Summary
Students learn that math is important in navigation and engineering. They learn about triangles and how they can help determine distances. Ancient land and sea navigators started with the most basic of navigation equations (speed x time = distance). Today, navigational satellites use equations that take into account the relative effects of space and time. However, even these hightech wonders cannot be built without pure and simple math concepts — basic geometry and trigonometry — that have been used for thousands of years.Engineering Connection
Understanding the properties of certain shapes is useful to engineers. For example, to measure extremely long distances, engineers use their understanding of geometry and angles. Civil engineers sometimes design buildings with crossbracing for added strength. Depending on the type of crossbracing used, different triangle shapes are formed, which greatly affects the structure quality. Computer engineers who design recordable compact discs to store music calculate the disc's circumference (circle perimeter) to determine its storage capacity.
Learning Objectives
After this activity, students should be able to:
 Describe how navigation technology is founded on mathematical principles that have been used for thousands of years
 Use geometric relations of triangles and circles to find distances.
 Use the Pythagorean Theorem.
Educational Standards
Each TeachEngineering lesson or activity is correlated to one or more K12 science,
technology, engineering or math (STEM) educational standards.
All 100,000+ K12 STEM standards covered in TeachEngineering are collected, maintained and packaged by the Achievement Standards Network (ASN),
a project of D2L (www.achievementstandards.org).
In the ASN, standards are hierarchically structured: first by source; e.g., by state; within source by type; e.g., science or mathematics;
within type by subtype, then by grade, etc.
Each TeachEngineering lesson or activity is correlated to one or more K12 science, technology, engineering or math (STEM) educational standards.
All 100,000+ K12 STEM standards covered in TeachEngineering are collected, maintained and packaged by the Achievement Standards Network (ASN), a project of D2L (www.achievementstandards.org).
In the ASN, standards are hierarchically structured: first by source; e.g., by state; within source by type; e.g., science or mathematics; within type by subtype, then by grade, etc.
Common Core State Standards  Math

Apply the Pythagorean Theorem to determine unknown side lengths in right triangles in realworld and mathematical problems in two and three dimensions.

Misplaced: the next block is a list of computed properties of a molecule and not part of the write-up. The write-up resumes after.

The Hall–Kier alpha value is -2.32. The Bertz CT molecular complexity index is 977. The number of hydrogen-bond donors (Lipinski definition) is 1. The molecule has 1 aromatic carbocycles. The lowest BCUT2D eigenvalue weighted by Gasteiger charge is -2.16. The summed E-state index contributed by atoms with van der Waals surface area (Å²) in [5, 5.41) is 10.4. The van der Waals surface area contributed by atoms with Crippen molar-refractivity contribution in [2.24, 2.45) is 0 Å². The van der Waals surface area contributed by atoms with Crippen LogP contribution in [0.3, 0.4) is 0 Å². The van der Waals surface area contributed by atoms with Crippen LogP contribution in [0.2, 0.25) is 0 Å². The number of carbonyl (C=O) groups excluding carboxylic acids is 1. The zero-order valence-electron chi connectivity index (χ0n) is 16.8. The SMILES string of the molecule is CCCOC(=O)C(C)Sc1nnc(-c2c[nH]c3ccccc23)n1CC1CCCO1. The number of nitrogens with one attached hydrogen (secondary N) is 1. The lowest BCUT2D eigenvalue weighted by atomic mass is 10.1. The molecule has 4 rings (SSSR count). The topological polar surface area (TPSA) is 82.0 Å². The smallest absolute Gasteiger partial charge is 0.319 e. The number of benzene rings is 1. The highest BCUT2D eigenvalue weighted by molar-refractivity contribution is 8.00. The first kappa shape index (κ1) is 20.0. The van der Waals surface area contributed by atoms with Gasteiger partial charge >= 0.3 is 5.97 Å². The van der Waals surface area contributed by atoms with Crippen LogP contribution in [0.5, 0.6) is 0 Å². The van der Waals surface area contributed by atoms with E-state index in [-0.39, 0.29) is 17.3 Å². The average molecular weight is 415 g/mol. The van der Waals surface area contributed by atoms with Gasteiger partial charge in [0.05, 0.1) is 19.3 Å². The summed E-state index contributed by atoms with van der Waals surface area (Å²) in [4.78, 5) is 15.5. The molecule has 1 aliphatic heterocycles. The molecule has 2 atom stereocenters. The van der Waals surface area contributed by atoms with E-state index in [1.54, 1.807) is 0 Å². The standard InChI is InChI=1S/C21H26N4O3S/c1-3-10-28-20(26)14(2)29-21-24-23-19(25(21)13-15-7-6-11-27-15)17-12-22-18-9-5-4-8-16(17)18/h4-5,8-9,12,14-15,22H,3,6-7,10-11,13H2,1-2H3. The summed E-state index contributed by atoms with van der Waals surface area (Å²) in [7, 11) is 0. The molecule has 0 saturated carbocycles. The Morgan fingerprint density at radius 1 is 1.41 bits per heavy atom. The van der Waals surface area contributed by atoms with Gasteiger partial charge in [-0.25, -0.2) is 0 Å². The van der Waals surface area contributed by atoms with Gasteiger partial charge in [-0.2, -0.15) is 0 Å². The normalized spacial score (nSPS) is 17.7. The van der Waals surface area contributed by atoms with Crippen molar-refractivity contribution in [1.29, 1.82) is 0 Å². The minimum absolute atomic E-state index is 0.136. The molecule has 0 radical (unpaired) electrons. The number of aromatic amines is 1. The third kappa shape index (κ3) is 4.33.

(Grade 8 )
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Use trigonometric ratios and the Pythagorean Theorem to solve right triangles in applied problems.
(Grades 9  12 )
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International Technology and Engineering Educators Association  Technology

Knowledge gained from other fields of study has a direct effect on the development of technological products and systems.
(Grades 6  8 )
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State Standards
Colorado  Math

Solve realworld and mathematical problems involving the four operations with rational numbers.
(Grade
7 )
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Apply the Pythagorean Theorem to determine unknown side lengths in right triangles in realworld and mathematical problems in two and three dimensions.
(Grade
8 )
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Colorado  Science

Describe methods and equipment used to explore the solar system and beyond
(Grade
8 )
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Materials List
Each student needs:
 pencil
 protractor (can share among students)
 Stay in Shape Worksheet
 Stay in Shape Datasheet
Worksheets and Attachments
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Introduction/Motivation
How important is understanding shapes and angles when navigating? (Answer: Very important: being able to determine a position relative to other objects depends on knowing geometric relationships.) As the world grows more complex, we want to navigate faster and know exact distances and times of travel.
How did people first determine distances between cities? Or, how about the size of the Earth? (Answer: They measured the distance between two cities and then used trigonometry to extrapolate that to the size of the earth.) It is all possible using relationships of simple shapes and angles. These principles can be applied to determine almost any distance or height given appropriate reference points. Triangles and their usefulness for measuring distance will be explored in this activity.
Procedure
The sum of the angles in any triangle is 180º.
Types of triangles: